But it’s too broad to place the “special interest” label on all these donors. While they could be executives attempting to gain favor with Ernst, they also could be mid- or lower-level employees who just like her politics.

We give Iowa Voices a B on this claim.

When the group claims Ernst voted to allow insurance companies to discriminate against preexisting conditions, Iowa Voices points to her votes to repeal the Affordable Care Act, also known as Obamacare.

The House passed the American Health Care Act, HR 1628, on May 4, 2017. That legislation, a plan to repeal and replace Obamacare, would have allowed insurers to set premiums based on a patient’s health status if that patient had let his or her coverage lapse, the Congressional Budget Office reported.

“Community-rated premiums would rise over time, and people who are less healthy (including those with preexisting or newly acquired medical conditions) would ultimately be unable to purchase comprehensive nongroup health insurance at premiums comparable to those under current law ...” the office determined.

Ernst was among 51 Senate Republicans who voted July 25, 2017, to begin debate on the House-passed legislation.

The Senate GOP ultimately couldn’t get enough of its members to sign on the repeal, even when the caucus stripped it down to a “skinny” version that reduced insurers’ ability to block consumers with preexisting conditions. Ernst was one of 49 Republicans who voted for the skinny repeal July 28, 2017.

We give Iowa Voices a B for this claim, too. The group doesn’t get an A because the July 25, 2017, vote on the House version of an Obamacare repeal was a vote to start debate, not to approve the legislation.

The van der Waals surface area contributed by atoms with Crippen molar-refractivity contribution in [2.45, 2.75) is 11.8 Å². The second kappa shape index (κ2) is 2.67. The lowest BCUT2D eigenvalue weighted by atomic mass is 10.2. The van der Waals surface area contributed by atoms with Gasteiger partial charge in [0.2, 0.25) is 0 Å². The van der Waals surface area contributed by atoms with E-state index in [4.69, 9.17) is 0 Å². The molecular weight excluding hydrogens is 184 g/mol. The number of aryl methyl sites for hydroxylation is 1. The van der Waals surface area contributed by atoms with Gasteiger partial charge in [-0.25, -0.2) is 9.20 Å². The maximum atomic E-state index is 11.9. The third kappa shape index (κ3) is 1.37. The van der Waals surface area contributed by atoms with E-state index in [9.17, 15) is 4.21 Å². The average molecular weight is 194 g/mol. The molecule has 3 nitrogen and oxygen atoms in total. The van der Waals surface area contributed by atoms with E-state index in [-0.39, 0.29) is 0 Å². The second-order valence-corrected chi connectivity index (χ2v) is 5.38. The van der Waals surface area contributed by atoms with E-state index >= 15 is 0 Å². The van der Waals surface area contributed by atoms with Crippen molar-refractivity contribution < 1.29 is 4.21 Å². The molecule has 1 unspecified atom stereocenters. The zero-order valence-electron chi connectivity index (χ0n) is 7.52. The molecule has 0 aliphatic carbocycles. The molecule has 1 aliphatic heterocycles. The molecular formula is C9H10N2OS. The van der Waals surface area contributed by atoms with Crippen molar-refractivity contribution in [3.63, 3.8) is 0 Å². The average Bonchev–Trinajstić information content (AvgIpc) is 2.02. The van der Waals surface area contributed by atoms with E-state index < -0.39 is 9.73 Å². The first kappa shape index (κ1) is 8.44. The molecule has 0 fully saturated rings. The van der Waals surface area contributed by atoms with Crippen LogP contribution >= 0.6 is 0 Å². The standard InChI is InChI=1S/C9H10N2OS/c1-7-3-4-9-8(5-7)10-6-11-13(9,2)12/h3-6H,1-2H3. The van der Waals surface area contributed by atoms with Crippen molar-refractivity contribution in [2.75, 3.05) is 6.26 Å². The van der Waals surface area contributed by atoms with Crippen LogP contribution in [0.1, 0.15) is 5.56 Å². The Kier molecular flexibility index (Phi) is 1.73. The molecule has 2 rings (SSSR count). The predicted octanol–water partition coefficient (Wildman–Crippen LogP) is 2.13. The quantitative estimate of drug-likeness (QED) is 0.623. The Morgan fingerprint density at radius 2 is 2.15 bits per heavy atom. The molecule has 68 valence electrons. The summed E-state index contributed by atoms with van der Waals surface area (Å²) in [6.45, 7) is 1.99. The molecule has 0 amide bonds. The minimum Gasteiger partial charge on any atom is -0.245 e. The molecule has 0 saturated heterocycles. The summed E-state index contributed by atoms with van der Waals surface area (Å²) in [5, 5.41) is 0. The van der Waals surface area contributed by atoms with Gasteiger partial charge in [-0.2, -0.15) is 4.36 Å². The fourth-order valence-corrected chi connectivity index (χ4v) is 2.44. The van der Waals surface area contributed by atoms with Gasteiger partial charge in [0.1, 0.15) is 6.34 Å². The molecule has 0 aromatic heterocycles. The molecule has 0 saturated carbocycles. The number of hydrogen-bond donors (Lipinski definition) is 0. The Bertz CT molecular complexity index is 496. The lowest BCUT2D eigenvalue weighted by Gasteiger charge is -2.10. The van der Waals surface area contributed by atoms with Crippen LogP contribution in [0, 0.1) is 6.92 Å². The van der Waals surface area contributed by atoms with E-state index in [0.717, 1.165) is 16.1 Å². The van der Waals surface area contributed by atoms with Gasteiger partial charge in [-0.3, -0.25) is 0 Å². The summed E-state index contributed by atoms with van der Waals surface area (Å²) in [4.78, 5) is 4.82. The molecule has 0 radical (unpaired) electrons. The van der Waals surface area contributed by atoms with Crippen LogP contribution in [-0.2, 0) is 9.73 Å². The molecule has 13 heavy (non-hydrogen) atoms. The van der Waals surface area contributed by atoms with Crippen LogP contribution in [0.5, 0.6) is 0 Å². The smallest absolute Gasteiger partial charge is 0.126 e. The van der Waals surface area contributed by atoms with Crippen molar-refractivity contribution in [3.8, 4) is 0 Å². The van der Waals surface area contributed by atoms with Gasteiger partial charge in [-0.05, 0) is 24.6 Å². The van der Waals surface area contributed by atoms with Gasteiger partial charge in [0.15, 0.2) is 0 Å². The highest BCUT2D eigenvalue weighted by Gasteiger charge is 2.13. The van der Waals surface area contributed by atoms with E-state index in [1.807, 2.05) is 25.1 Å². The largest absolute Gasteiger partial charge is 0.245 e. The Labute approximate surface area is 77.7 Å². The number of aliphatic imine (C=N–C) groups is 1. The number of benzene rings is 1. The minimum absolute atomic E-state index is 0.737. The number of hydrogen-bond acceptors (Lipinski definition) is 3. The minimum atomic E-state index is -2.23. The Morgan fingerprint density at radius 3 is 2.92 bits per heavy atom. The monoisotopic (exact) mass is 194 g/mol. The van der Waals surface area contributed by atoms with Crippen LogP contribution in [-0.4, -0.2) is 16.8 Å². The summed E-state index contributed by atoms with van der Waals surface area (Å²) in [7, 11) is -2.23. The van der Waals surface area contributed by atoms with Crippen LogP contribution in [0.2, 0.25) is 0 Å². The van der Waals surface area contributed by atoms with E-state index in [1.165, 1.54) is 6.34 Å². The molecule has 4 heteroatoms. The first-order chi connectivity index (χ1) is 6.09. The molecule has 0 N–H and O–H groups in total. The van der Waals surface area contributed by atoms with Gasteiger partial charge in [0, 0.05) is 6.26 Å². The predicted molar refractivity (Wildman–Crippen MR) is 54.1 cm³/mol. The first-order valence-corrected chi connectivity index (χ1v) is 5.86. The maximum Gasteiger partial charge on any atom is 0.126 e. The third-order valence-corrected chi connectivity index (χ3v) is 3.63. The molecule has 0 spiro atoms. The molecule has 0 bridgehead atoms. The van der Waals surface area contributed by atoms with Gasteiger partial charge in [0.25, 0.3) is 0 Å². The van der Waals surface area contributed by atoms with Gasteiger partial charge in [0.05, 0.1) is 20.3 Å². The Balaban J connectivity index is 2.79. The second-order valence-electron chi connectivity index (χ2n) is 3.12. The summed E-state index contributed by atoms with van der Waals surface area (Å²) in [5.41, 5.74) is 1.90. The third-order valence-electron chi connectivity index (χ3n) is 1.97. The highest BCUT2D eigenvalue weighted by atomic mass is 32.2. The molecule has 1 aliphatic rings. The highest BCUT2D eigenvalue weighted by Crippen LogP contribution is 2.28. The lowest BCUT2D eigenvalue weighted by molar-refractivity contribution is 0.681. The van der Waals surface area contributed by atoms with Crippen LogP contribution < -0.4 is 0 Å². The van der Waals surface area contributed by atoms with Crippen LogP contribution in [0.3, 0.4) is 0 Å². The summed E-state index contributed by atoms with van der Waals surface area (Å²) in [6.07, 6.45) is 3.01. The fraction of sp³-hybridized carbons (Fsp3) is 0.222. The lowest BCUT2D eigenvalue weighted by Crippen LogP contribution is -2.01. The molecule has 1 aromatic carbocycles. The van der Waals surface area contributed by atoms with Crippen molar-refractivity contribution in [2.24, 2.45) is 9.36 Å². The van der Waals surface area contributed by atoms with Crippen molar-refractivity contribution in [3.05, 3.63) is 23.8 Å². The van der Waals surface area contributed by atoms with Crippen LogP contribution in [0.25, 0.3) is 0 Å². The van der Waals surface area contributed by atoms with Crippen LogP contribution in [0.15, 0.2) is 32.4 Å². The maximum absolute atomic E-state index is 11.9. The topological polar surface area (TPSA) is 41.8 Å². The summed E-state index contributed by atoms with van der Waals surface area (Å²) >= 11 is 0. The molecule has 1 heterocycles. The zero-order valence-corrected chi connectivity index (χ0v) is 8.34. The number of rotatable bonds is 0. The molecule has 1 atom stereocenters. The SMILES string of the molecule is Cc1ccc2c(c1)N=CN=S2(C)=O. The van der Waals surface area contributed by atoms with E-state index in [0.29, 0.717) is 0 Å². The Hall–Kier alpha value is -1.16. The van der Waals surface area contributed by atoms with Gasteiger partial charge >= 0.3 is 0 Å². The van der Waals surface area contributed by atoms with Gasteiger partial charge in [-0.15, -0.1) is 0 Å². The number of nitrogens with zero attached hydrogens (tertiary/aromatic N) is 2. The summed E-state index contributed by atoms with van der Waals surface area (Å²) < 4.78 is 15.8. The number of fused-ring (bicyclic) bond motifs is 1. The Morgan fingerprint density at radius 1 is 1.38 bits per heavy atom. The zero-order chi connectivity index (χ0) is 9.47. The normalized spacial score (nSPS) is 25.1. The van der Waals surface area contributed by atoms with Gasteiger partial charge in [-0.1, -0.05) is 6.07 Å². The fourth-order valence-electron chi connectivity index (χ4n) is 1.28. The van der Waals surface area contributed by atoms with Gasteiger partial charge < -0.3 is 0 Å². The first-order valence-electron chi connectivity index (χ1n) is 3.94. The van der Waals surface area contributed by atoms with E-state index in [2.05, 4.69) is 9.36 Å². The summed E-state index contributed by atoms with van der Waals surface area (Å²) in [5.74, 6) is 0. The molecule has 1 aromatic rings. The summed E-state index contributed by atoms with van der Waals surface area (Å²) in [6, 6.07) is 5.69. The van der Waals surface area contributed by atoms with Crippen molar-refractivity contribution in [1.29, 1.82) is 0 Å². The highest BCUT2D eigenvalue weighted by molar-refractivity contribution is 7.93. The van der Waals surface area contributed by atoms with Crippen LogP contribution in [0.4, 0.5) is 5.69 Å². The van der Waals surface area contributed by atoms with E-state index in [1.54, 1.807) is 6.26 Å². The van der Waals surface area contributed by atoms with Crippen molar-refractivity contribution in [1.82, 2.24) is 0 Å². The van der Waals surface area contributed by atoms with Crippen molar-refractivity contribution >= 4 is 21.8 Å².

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But Ernst also wasn’t one of the three senators — John McCain, Susan Collins and Lisa Murkowski — widely reported to be preventing passage of other bills, such as the Graham/Cassidy/Heller/Johnson amendment condemned by groups like the AARP for undermining protections for preexisting conditions. This indicates she had signaled support for Senate repeal efforts.

Conclusion

This ad is designed to show how Iowans with preexisting health conditions were at risk of losing coverage with 2017 Obamacare repeal attempts — which Ernst supported. The ad also points out Ernst’s financial support from PACS and individuals who work in the insurance and health care industries. Iowa Voices is mostly right about these claims, which is why we gave this an overall B.

Criteria

The Fact Checker team checks statements made by an Iowa political candidate/officeholder or a national candidate/officeholder about Iowa, or in ads that appear in our market.

Claims must be independently verifiable.

We give statements grades from A to F based on accuracy and context.

If you spot a claim you think needs checking, email us at factchecker@thegazette.com.

This Fact Checker was researched and written by Erin Jordan of The Gazette.